How to Find Value in What You Do at Work

For a lot of people, a job is just a job -- something they do to earn a paycheck, so they can lead meaningful, fun lives outside the four walls of the office. But since most full-time workers are spending half their waking hours in that office, shouldn’t there be value, meaning and satisfaction in the workday too?

If you’re struggling to find value in what you do at work, get help here.

Create goals to work toward

If you’re in a rut in which you feel like you’re spinning your wheels with no forward movement, creating both small and large goals can help you see how far you’ve come. In business settings, people tend to use the “SMART” goal setting model, in which “S” stands for specific, “M” for measurable, “A” for attainable, “R” for realistic and “T” for time-bound. This can be a helpful exercise for executives as well as assembly-line workers.

The media executive, for example, might set a goal to increase his advertising client base by two clients by the end of a three-month period. The assembly-line worker, meanwhile, might set a goal to output one more product every two hours by the end of the quarter. Each of them will need to break the goal into smaller goals, deciding what to do hourly, daily and weekly to make it happen. When you reach the goal by the expected date, you’ll not only have produced something meaningful, but you’ll have proved to yourself that you’re capable of attaining more when you set your mind to it.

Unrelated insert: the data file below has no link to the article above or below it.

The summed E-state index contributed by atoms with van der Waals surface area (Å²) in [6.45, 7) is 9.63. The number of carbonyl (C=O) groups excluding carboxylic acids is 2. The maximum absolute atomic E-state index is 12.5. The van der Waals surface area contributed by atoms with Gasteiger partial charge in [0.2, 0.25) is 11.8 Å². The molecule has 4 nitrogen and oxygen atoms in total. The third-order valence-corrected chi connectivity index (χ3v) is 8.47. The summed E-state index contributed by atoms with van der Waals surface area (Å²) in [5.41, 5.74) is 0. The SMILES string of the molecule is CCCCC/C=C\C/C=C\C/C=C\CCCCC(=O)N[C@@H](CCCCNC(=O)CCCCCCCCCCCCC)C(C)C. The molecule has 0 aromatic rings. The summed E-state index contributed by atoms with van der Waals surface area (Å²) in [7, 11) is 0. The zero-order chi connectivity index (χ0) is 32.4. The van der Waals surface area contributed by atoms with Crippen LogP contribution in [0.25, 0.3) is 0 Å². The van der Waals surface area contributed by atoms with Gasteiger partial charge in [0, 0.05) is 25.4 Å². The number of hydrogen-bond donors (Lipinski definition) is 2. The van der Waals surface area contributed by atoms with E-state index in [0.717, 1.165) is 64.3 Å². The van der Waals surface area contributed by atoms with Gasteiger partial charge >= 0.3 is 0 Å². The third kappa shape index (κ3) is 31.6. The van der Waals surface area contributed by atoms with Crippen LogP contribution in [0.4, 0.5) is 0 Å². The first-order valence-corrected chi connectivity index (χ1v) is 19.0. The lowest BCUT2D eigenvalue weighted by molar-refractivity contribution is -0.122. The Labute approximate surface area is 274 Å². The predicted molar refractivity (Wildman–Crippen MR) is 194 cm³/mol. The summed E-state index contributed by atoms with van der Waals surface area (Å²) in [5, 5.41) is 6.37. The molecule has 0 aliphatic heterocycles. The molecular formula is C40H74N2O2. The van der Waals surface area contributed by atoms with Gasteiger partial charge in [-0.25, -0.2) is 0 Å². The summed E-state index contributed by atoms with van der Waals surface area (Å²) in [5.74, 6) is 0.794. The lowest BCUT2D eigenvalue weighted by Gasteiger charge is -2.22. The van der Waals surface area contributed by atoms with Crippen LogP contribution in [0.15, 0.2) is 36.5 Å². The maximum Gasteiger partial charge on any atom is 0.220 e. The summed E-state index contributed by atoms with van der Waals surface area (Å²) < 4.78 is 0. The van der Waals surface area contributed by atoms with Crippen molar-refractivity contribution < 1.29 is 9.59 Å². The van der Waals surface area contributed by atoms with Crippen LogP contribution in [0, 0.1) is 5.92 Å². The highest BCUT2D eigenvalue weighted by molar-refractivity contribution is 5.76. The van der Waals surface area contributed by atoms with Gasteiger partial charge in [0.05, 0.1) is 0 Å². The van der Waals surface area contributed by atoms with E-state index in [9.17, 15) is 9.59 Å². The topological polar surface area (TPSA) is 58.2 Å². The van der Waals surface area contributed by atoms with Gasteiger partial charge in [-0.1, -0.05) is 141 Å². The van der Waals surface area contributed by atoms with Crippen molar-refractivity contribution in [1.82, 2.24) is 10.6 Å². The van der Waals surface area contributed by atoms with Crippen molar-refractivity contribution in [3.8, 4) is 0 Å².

Ask for feedback

Another way to understand your value at work: Ask others to rate your performance. If your workplace doesn’t have regular performance reviews, ask your boss to meet with you one-on-one, and then ask specific questions about what you’re doing well and how you can improve. If you work with clients, send them a short survey that does the same. Chances are you’ll hear a few things you can improve upon, but you’ll also hear some positive feedback that can underline the value you bring to the company.

Look further up the path

Another way to see the value of what you do is to look forward, at where you could be if you continue to achieve your goals. In other words, ask yourself what the opportunities are for advancement in your workplace, and then set goals to get that promotion, raise, or new responsibilities that will make your life more fulfilling. If your workplace doesn’t have any opportunities for advancement, it might be time to re-evaluate whether you’re going to get the kind of overall satisfaction you want from a dead-end job.

Look at the challenge factor

Jobs with real value, by the way, tend to ride a fine line that pushes you almost to a limit where you’re out of your comfort zone. In other words, if you think that your job is too easy, chances are you’re not going to see much value in it. If your job allows you to feel confident but routinely challenged, on the other hand, you’re probably in a good place.

Are you saving for the future?

Most people do a job in exchange for pay, so naturally, money has to come into any discussion about your value in the workplace. A satisfying job should give you the opportunity to pay all of your bills -- but it should also allow you to put some away for the future. If you’re barely able to pay your rent and you’re eating ramen noodles every night, it could be time to get a cheaper place -- but it could also be time to reassess where you’re working and the value it’s bringing to your life. The sooner you start putting money away, the better quality of life you’ll have in the future.

Are you happy?

If you have the best benefits, a high salary, plenty of time off and you’re still dreading every day of work, you’re not living the life you were meant to live. In the end, you can’t put an exact value on happiness. It’s more of a gut feeling.

Whether you’re struggling to see progress in your day-to-day life at work, or you’re not getting a good sense of the big picture, taking a step back to evaluate your happiness and to set goals can help you start to see the real value in the work you do.

Image: iStock




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